Ugh. So, we went for a few more weeks, and then HG caught wind of some downsizing happening at his company, and I decided to temporarily cancel therapy and sock the money away as a way of battening down the financial hatches at home. I figured, at the time, that I could try to go back in a while and request another therapist, but following the tot’s surgery, we had so much success at home that it hardly seemed worth it.

We’ve had our ups and downs, but it wasn’t until this most recent big down that returning to therapy even crossed my mind. Now it seems pretty critical.

Day One

January 7th, 2011

Day one of therapy:

The timing of the session appointment is such that S arrives right when the tot gets home from school, so today the first few minutes was small talk and such while the tot ate some pretzels and had some chocolate milk. It will take a bit to hit a routine and find a way to expedite that after school snack, or we might have to move the session by a half an hour. We’ll see.

The structure of the session was split between play and gathering history. S and the tot played in her room (it’s going to be just the two of them) for a bit before S came out and we all sat together and talked family history and anxiety patterns. A lot of the conversation was just refreshing her memory about the tot’s history — her birth, her size, her early anxieties. Ultimately the session will be an hour of play, just the two of them. I’ll hang out with Tater elsewhere in the house.

S and I emailed a bit before today’s meeting, and in those emails, we decided a team approach is necessary. S will work with her on the anxiety, and we’ll find a clinic for therapy surrounding the actual eating process. As we talked about the tot’s tongue tie and early eating difficulties, S suggested that perhaps instead of an Occupational Therapist, we look into a Speech Therapist for the clinical therapy because a Speech Therapist is trained in oral-motor strengthening and such. We’ll see. I thought it was an intriguing idea, and frankly, I don’t care which kind of therapist it is, as long as it’s the right kind.

I need to:
*request of the tot’s growth chart from the pediatrician
*email S regarding some details I didn’t want to share in front of the tot
*get some baby dolls together (S requested next week they play with babies)


January 7th, 2011

I am making a handful of mistakes right now that I know I can correct. Somehow, I feel powerless to change them. I am going to challenge myself to do something by putting them here, where I can’t as easily ignore them as I seem to do with my To Do list.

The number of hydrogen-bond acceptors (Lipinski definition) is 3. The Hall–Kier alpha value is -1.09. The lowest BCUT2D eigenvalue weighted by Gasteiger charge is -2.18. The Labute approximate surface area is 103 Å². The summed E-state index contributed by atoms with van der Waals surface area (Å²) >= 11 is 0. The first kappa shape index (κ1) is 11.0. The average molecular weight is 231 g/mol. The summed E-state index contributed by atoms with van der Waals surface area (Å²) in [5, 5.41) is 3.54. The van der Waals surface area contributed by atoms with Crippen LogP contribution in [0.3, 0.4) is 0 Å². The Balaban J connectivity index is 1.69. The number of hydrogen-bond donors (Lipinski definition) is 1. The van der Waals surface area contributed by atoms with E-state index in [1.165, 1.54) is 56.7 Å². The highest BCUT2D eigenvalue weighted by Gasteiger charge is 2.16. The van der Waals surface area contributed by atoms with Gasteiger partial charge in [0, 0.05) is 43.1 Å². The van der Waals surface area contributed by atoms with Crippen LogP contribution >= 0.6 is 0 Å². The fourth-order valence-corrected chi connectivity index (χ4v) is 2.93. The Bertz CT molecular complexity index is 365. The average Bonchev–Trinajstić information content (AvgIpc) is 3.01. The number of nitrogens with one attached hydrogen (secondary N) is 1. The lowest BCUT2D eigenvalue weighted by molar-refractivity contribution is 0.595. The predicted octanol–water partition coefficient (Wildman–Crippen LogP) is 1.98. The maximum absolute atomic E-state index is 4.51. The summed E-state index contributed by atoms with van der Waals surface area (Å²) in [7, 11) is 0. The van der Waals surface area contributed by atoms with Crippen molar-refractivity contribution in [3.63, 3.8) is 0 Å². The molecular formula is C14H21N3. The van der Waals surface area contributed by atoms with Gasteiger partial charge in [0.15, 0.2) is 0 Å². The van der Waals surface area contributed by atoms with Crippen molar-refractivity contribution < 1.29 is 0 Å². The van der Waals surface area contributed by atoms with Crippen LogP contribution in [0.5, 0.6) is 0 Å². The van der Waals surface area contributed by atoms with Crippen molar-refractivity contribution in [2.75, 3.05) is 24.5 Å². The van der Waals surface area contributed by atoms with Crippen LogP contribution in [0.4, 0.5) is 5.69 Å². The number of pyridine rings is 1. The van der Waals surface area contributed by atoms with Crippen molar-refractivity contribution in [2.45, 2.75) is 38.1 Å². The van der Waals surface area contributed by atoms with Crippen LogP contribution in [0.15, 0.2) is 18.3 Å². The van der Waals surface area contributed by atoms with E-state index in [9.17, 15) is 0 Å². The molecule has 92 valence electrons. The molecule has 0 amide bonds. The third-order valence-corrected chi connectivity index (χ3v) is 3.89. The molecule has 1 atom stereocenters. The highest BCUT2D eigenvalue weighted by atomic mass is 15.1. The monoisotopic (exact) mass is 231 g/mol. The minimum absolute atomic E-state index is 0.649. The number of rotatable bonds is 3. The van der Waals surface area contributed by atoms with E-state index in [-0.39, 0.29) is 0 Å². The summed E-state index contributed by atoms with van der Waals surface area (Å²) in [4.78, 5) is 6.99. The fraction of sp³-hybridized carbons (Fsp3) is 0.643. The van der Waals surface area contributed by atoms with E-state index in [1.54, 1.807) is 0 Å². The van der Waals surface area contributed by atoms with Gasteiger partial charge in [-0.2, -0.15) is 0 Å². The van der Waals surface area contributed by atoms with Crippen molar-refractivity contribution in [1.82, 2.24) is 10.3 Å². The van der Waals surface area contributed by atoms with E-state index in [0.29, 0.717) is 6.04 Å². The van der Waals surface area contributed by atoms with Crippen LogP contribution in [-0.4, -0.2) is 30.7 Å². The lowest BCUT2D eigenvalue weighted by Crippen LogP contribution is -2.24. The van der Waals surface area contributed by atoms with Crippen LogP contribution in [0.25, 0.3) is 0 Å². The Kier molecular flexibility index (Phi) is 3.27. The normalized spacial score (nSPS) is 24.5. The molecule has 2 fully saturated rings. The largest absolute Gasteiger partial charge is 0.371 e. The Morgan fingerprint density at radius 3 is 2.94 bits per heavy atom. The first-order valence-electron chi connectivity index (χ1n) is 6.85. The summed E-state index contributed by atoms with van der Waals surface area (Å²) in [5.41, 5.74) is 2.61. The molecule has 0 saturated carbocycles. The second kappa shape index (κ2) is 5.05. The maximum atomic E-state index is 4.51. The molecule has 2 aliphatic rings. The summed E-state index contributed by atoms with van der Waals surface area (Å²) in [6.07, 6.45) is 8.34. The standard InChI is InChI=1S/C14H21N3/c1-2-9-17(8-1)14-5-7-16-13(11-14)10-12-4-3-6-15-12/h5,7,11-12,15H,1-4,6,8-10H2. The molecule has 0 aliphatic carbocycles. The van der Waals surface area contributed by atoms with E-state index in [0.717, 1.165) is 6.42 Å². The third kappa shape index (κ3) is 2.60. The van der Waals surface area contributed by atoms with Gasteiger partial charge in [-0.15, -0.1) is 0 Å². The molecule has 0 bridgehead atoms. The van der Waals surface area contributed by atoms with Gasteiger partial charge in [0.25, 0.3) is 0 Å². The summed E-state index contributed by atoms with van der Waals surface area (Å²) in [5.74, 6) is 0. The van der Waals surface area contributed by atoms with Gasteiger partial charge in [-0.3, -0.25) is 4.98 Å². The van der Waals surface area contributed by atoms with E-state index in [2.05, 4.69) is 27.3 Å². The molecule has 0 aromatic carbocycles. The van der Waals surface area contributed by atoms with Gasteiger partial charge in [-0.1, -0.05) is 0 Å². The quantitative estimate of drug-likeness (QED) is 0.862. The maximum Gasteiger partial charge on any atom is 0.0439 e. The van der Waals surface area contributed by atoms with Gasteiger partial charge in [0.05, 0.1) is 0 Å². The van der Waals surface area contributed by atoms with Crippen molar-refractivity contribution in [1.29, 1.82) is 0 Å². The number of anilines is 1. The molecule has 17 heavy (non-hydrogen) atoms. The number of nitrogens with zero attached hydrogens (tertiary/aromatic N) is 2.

The problem: I am not taking my thyroid medicine with good regularity. The cause(s): the meds are in my purse, not the bathroom, and I hate taking them. The solution: move the meds; also, quit bitching and take one pill on the way to the medicine cabinet.

The problem: I am not getting enough sleep. The cause(s): I toss and turn, wake with back pain all night; I have anxiety over the tot not eating and the impending therapy; I am staying up late to hang with HG and to chat with friends on FB, because that is my “me” time. The solution: get a new mattress in 2011, go to bed earlier than midnight, maybe take a Tylenol before bed?, put the kids to bed earlier so I can still have my “me” time and get to bed.

The problem: I’m lonely. The solution: do something with my friends. // I don’t really know what else to put with that one. I like my friends, and they presumably like me, but I guess I too often put myself on the backburner and I forget that hanging out with my friends makes me happy, so I don’t prioritize it. Maybe dinner out with HG should make that priority list… 😉

The problem: I need new clothes. The cause: everything is ragged, holey, or hopelessly out of style. The solution: I have to shop for myself, but I don’t know when to do it. I need to be kid-free or just have Tater with me (the tot just whines if the shopping isn’t about her — early emergence of the teenager syndrome?), and that’s been a challenge because the tot’s been ill. She’s on the mend now, and Tater is going to daycare Monday morning. Shop then? Is there enough coffee to motivate me to shop for clothes second thing in the morning?? (Internet shopping for the items I’m looking for isn’t palatable to me; otherwise, I’m so there.)

There are a zillion things I don’t have the answers for, but I think those wait until I get some of the more concrete stuff done.